Biography of Rob Roy McGregor

Portrait of Rob Roy McGregor

Roy Roy McGregor was an eighteenth century Scottish folk hero and outlaw for the Jacobite cause.

When and Where was he Born?

7th March 1671, Glengyle at the Head of Loch Katrine, Buchanan, Stirlingshire, Scotland.

Family Background:

Rob Roy McGregor was the third son of Chieftain Donald Glas MacGregor and Margaret Campbell.  Rob Roy became their war leader, which entitled him to wear the three eagle’s feathers of a chief in his hat.


Rob spoke Gaelic but was also taught English. He was educated in the clan system, which meant he not only learnt swordsmanship but also cattle droving and welfare. The name Rob Roy was derived from the Gaelic Raibert Ruadh (Red Robert) because he had red hair.

Timeline of Rob Roy MacGregor:

1679: The MacGregors fight for the King at the Battle of Bothwell Brig.

1690: Rob Roy and his brother Iain take charge of the soldiers of the Lennox Watch.

1691: Death of Rob Roy’s mother Margaret Campbell. Rob Roy leads a raid on Kippen a village nine miles to the west of Stirling.

1692: The massacre at Glencoe of members of the MacDonald Clan takes place.

1693: There is a re-introduction of a proscription against the MacGregors. In January he marries Mary Helen MacGregor of Comar, Strathyre at Glenarklet.

1695: Birth of his first son James. In Glasgow in December Rob is arrested for an earlier crime  and is sentenced to be deported to Flanders however he escapes and returns home.

1702: Death of Rob’s father. Rob continues to work as a cattle drover and animal trader.

1707: The Union of the Scottish and English Parliaments takes place.

1708: Rob Roy buys more porperty at Rowardennan.

1712: Duncan Mac Donald, one of Rob’s drovers, fleas with money and letters of credit from Montrose. Montrose calls Rob a thief and a bankrupt and he is summoned to appear before the courts in Edinburgh. When he doesn’t appear he is declared an outlaw.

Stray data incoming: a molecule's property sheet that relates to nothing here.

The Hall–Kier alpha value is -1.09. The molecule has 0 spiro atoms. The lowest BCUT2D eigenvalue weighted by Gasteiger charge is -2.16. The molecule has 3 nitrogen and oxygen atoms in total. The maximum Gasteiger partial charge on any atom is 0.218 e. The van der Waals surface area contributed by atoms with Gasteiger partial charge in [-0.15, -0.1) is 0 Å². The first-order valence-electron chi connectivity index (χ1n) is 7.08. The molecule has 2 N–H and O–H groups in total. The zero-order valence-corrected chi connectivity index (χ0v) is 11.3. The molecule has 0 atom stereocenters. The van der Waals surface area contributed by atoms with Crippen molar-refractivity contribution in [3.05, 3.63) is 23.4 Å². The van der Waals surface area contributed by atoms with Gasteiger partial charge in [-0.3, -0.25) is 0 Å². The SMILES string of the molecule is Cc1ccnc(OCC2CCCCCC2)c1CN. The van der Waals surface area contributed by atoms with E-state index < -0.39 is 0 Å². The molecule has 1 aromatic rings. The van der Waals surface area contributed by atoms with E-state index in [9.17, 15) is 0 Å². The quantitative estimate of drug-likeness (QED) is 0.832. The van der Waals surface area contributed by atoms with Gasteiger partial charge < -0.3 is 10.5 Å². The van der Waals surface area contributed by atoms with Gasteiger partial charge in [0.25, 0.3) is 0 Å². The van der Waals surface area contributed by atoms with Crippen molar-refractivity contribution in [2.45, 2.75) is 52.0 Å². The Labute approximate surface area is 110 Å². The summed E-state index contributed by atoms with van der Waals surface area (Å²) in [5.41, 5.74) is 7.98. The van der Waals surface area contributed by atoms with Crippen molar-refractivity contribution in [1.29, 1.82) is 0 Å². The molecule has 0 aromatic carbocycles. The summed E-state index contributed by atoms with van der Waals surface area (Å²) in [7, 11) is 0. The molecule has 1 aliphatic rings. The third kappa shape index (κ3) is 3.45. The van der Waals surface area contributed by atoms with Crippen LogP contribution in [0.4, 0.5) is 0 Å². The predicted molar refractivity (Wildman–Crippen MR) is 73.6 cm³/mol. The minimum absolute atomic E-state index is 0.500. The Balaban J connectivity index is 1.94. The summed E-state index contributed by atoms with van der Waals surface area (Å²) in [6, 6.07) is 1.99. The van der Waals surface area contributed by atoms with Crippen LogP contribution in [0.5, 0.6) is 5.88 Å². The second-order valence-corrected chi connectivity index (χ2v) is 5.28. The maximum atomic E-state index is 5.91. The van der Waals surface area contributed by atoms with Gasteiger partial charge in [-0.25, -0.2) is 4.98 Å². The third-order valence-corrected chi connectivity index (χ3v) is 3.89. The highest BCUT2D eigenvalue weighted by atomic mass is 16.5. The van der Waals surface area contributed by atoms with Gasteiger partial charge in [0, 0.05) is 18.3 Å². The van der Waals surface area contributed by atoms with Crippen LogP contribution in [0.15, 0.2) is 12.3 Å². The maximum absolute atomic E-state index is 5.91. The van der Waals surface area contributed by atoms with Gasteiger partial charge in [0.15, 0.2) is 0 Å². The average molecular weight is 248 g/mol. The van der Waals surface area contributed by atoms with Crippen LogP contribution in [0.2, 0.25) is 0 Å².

1713: Rob’s family are evicted from Craigrostan by Montrose’s men. Rob then leases land at Auchinchisallen.

1714: Death of Queen Anne and the subsequent succession of the Hanoverian Kings starting with George the First.

1715: The standard is raised at Braemar for James the Third by the Earl of Mar and Rob Roy joins the Jacobite side. Rob takes Falkland Place and leads raids on Fife however James fleas to France and the Jacobite forces are disbanded. Rob Roy is accused of treason. He hands over all his weapons to the Duke of Argyll and settles at Glen Shira.

1717: Rob Roy leads raids on Montrose’s land and Rob is captured at Balquhidder. He escapes on the way to Stirling but is recaptured at Dunkeld. He then escapes once more at Logeirait.

1718: His property at Inversnaid is seized by the Commissioners for Confiscated Estates and turned into a military barracks.

Eilean Donan
Eilean Donan Castle near the Kyle of Lochalsh on Loch Duich, Scottish Highlands  (copyright Anthony Blagg)

1719: Rob Roy uses Eileen Donan Castle as his base. He is badly wounded at the Battle of Glen Shiel and the Jacobites are defeated. He returns to Glen Shira.

1720: He moves to Inverlochlarig at Balquhiidder and continues to command The Lennox Watch.

1722: Rob Roy’s feud against the Duke of Montrose finally finishes when he is forced to surrender. 

1725: He finally sends a letter of submission to King George the First.

1727: He is imprisoned.

1730: Ron Roy converts to Catholiscism.

When and Where did he Die?

28th December 1734 of natural causes in his house at Inverlochlarig Beg, Balquhidder, Perthshire, Scotland.

Age at Death:



January 1693 to Mary Helen MacGregor of Comar, Strathyre at Glenarklet.
He had four sons: James, Ranald, Coll and Robert (Robin Oig).

Site of Grave:

Balquhidder Churchyard.

Places of Interest:


Inveraray Castle holds some artefacts relating to McGregor.


Imprisoned in Edinburgh Castle.


Eilean Donan Castle, Dornie, by Kyle of Lochalsh


Rob Roy and the Trossachs, Visitor Centre, Ancaster Square, Callander.
Drummond Castle.